There will be a consultation on options for introducing a standardised approach to assessing housing requirements. The consultation will be published this year. 

Housing Delivery Test 
The government is proposing a new rolling 3 year housing delivery test with a first assessment period from April 2014 – March 2017. It is proposed to use an area’s local plan where it is up to date (less than 5 years old) to establish the appropriate baseline for assessing delivery.  Where there is not an up to date plan, published household projections for the years leading up to and including April 2017 – March 2019 will be used. 

The government is also consulting on: 

  • From November 2017, if delivery falls below 95% of the authority’s annual housing requirement, the authority must produce an action plan. If delivery falls below 85%, a 20% buffer on the five year housing land supply is required. 
  • If delivery falls below 25% from November 2018, 45% from November 2019 and 65% from November 2020, the presumption in favour of sustainable development would automatically apply.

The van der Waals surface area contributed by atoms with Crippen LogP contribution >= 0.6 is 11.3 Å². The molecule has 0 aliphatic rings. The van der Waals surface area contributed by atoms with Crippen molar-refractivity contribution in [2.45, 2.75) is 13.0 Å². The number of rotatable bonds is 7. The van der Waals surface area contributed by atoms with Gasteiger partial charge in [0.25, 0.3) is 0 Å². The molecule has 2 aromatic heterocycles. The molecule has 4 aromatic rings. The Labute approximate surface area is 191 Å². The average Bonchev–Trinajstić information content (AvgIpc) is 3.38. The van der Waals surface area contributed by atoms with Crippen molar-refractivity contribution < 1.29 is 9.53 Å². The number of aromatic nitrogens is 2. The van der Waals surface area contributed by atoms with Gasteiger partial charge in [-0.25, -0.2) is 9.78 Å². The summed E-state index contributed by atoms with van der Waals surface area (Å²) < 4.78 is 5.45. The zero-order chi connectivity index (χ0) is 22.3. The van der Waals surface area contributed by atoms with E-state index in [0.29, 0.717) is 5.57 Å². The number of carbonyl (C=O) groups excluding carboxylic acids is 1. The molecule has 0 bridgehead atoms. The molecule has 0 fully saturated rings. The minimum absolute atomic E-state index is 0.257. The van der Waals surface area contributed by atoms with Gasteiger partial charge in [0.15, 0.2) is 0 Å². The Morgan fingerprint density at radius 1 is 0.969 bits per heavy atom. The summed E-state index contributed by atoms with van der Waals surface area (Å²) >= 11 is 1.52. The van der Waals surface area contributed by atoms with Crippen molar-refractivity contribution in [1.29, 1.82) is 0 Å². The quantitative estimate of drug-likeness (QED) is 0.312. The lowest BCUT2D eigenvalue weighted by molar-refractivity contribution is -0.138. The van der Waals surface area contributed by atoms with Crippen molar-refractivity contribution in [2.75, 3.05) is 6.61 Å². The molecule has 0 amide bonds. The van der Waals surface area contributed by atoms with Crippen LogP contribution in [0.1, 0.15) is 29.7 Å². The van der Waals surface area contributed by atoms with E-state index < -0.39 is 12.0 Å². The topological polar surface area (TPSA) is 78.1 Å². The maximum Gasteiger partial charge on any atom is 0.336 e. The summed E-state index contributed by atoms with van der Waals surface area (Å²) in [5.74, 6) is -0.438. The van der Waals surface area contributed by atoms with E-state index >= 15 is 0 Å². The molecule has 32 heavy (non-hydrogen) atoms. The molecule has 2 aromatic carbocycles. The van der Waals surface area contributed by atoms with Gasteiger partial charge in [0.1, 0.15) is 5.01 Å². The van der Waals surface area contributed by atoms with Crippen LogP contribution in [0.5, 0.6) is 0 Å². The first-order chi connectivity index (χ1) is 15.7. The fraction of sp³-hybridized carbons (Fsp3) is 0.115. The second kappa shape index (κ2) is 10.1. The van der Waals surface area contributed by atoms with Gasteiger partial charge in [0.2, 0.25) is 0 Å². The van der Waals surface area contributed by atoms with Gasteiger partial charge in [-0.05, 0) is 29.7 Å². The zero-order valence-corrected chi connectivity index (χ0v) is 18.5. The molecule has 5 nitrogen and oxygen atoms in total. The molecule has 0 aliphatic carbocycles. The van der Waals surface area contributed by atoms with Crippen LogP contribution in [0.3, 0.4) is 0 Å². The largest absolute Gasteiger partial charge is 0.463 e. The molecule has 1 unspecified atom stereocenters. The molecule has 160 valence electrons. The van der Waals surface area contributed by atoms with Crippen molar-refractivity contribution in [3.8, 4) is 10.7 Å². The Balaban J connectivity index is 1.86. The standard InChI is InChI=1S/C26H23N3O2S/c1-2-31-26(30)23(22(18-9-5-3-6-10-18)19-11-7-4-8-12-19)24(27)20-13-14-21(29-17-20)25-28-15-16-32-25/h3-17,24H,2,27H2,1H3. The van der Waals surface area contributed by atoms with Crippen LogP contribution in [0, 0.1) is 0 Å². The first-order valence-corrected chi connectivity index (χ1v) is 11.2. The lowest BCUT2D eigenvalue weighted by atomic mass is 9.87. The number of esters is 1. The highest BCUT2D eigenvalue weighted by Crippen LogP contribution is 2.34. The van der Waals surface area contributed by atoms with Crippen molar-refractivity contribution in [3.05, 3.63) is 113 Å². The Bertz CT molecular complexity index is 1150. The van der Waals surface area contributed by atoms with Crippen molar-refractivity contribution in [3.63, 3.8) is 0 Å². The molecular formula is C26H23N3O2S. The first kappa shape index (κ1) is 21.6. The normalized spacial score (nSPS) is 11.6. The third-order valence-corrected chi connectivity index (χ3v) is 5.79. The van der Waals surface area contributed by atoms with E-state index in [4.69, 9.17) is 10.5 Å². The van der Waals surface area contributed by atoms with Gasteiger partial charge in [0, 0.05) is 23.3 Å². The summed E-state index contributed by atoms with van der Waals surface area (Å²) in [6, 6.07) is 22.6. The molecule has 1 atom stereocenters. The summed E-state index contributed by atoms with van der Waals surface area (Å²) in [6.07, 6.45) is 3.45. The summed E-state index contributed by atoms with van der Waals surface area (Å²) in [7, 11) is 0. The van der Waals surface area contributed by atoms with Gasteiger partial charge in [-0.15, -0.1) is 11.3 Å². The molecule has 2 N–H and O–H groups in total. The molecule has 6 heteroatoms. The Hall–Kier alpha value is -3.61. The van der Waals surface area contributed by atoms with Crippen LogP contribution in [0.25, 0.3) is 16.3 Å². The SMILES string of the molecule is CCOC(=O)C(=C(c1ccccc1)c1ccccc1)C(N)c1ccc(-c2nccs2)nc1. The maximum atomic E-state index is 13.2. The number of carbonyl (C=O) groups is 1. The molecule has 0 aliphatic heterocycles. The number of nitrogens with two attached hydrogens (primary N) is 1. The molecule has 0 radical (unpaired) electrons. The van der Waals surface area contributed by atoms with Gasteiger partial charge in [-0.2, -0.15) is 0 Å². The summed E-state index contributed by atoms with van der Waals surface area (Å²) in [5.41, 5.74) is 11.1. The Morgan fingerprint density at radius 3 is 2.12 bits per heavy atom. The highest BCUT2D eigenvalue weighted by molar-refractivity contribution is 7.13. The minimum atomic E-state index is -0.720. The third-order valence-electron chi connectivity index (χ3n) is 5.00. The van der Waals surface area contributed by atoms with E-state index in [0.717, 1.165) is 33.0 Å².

The phased introduction of the housing delivery test consequences gives authorities the time to address under delivery in their areas. 

Maximising the Use of Land 
Authorities must grapple with the persistent pressure of preservation of the green belt whilst meeting housing supply needs. As a result, there is a focus on maximising the use of suitable land brownfield sites and smaller sites suitable for custom builders and smaller developers are to be promoted. 

The government proposes to amend the NPPF to require local planning authorities to have a clear strategy in place for maximising the use of suitable land. Other proposals include:

  • promotion of higher-density housing in urban areas
  • the requirement of plans to make efficient use of land 
  • to avoid low-density housing where there is a shortage of sites 
  • encouragement of the building over or replacement of low density uses including car parks
  • promotion of upward extension 

Green Belt 
The fundamental aim of the green belt has been to prevent urban sprawl by keeping land permanently open. The NPPF currently states that the Green Belt should be amended only in “exceptional circumstances”.